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Adela Yarbro Collins


Adela Yarbro Collins

In this paper I affirm the contributions of Larry Hurtado in his book _One God, One Lord_ to the question of the origins of the worship of Jesus and attempt to move the discussion forward by clarifying some terms, adopting a significantly different view of the cultural situation of the earliest followers of Jesus and bringing into the discussion some further types of evidence that are both relevant and significant. I offer some observations about the terms "monotheism" and "worship." Concluding that the brief Aramaic prayer _maranatha_ is the oldest prayer addressed to Jesus, I argue that it has its origin in the affirmation that Jesus is the Messiah. Another very early piece of evidence for the worship of Jesus is the hymn or poem in Philippians 2. Although it is a novel formulation in the history of religion, it has deep Jewish roots, as is widely recognized. In my study I emphasize the ways in which it is indebted to Greek and Roman ideas and practices. As far as we know, only God was worshiped in communal contexts in Jewish circles of the first century CE. I argue that the worship of Jesus by his followers after his death was both inspired by and a reaction against the worship of heroes, benefactors, rulers and especially the Roman emperor. The last section of the paper explores the use of the epithet "Son of God" in the Gospel according to Mark in light of the use of similar phrases for the Roman emperor in the late first century BCE and the early first century CE.

Summary of response by Joel Marcus:

In this paper Collins has highlighted the contributions of non-Jewish religious culture for the understanding of the origins of the worship of Jesus. There are significant parallels in the history-of-religions materials that she cites, but there are also discrepancies and problems about applying this material to the early Christian view of Jesus. For example, Collins argues that the closest parallels to the transition between incarnation and kenosis in the hymn in Philippians 2 come in Greco-Roman traditions about gods and goddesses assuming the form of human beings. Yet in these stories the god assumes the _appearance_ of a human being, rather than being _transformed_ into one. A closer parallel might be found in the Jewish traditions about the fall of Adam, whose descent from a godlike state involved real transformation into a mortal.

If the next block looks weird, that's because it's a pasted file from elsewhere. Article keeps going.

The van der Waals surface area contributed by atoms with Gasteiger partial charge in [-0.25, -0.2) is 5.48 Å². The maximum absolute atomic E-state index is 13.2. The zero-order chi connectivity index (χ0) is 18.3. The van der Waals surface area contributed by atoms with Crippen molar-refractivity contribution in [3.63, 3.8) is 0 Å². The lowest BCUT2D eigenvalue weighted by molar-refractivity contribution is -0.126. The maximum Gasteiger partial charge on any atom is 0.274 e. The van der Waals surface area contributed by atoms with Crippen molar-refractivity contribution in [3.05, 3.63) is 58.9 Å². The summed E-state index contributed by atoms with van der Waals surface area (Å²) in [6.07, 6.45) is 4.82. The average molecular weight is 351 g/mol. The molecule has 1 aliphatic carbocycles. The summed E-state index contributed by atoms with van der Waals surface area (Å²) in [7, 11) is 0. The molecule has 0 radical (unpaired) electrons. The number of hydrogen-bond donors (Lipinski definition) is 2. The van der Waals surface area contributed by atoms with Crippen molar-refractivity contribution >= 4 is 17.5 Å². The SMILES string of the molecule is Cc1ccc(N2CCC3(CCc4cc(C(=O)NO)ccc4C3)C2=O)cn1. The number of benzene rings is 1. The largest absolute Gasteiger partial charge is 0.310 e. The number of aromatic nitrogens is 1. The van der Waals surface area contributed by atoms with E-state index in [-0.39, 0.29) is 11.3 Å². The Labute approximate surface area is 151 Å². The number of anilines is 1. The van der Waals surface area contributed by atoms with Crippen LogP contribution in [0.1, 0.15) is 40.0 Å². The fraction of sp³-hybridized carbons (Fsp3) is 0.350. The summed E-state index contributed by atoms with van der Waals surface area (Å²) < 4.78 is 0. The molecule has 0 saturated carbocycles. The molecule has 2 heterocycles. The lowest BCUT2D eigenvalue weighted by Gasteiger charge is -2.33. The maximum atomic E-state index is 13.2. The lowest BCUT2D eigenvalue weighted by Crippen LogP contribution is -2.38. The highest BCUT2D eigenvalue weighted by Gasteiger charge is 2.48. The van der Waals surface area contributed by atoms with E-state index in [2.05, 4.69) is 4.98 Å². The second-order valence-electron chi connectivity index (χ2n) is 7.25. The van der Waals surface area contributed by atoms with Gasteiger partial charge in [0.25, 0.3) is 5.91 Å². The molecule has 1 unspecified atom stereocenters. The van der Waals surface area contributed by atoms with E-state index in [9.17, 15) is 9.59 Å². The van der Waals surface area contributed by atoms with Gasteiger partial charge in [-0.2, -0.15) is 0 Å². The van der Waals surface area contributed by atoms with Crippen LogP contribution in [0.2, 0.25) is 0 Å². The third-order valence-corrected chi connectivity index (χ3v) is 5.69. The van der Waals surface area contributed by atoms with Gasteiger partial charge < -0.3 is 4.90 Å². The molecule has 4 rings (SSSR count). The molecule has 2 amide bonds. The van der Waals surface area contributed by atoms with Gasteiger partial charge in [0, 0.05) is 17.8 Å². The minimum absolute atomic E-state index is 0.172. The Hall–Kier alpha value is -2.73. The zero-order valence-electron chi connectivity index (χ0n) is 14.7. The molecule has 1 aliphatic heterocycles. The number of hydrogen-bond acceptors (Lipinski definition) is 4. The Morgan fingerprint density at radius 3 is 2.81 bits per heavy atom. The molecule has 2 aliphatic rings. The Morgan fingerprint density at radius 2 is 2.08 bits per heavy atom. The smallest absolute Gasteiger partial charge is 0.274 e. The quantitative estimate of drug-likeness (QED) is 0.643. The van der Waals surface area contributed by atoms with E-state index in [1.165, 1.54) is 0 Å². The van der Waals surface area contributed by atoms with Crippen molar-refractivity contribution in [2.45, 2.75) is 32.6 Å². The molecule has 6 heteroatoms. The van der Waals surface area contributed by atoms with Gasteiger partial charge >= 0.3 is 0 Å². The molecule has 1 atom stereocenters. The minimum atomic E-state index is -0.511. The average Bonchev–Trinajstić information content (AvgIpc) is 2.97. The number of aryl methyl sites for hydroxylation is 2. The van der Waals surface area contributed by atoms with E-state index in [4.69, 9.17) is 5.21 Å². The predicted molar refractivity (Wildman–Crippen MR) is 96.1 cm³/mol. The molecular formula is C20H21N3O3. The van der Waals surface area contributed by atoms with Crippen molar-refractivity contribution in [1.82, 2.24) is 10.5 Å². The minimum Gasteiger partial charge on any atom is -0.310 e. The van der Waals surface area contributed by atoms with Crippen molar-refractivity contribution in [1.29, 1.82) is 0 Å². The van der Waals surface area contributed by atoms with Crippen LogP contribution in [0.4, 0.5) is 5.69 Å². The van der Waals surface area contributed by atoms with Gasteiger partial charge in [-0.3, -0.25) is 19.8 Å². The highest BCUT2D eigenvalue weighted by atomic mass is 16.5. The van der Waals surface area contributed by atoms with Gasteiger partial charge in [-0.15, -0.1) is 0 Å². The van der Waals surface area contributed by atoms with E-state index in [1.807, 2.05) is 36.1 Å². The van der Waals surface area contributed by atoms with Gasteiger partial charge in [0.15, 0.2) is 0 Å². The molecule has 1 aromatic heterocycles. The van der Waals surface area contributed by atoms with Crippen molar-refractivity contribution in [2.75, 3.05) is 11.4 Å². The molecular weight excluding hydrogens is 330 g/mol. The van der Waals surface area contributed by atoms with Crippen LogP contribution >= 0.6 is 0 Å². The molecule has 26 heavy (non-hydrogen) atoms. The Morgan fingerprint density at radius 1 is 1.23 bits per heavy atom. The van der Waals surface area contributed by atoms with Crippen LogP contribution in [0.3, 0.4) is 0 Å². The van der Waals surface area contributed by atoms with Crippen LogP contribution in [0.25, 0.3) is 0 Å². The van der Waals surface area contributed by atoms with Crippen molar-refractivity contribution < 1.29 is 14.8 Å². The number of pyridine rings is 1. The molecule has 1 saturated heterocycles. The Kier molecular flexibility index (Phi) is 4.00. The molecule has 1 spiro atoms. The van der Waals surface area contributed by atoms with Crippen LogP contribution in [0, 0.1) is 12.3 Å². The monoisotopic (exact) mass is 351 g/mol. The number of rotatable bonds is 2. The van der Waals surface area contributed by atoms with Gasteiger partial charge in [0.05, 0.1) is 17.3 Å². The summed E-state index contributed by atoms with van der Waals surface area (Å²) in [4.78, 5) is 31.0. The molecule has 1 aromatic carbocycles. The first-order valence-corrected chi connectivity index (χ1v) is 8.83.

Likewise, it may be that worship of Jesus arose in part as a polemical response against worship of the emperor, but it may be better to read the ending of the hymn in Philippians 2 and the Christology of Mark as polemical responses to non-Christian Jewish understandings of monotheism. The use of Isa 45:23 would then be a deliberately provocative, even scandalous "liberation" of a classic text supporting the strict montheistic position (cf., e.g., 1 Cor 8:5-6, John 17:11, 21, 23 and Mark 2:7 with Deut 6:4 [the Shema]). A preference for inner mutations of Jewish traditions over invasion by outside pagan influences may reflect a theological bias by the respondent, but this approach is also more interesting and aesthetically pleasing. In any case, the two approaches are not mutually exclusive. (JRD)

(c) 1998
Reproduction beyond fair use only on permission of the authors.

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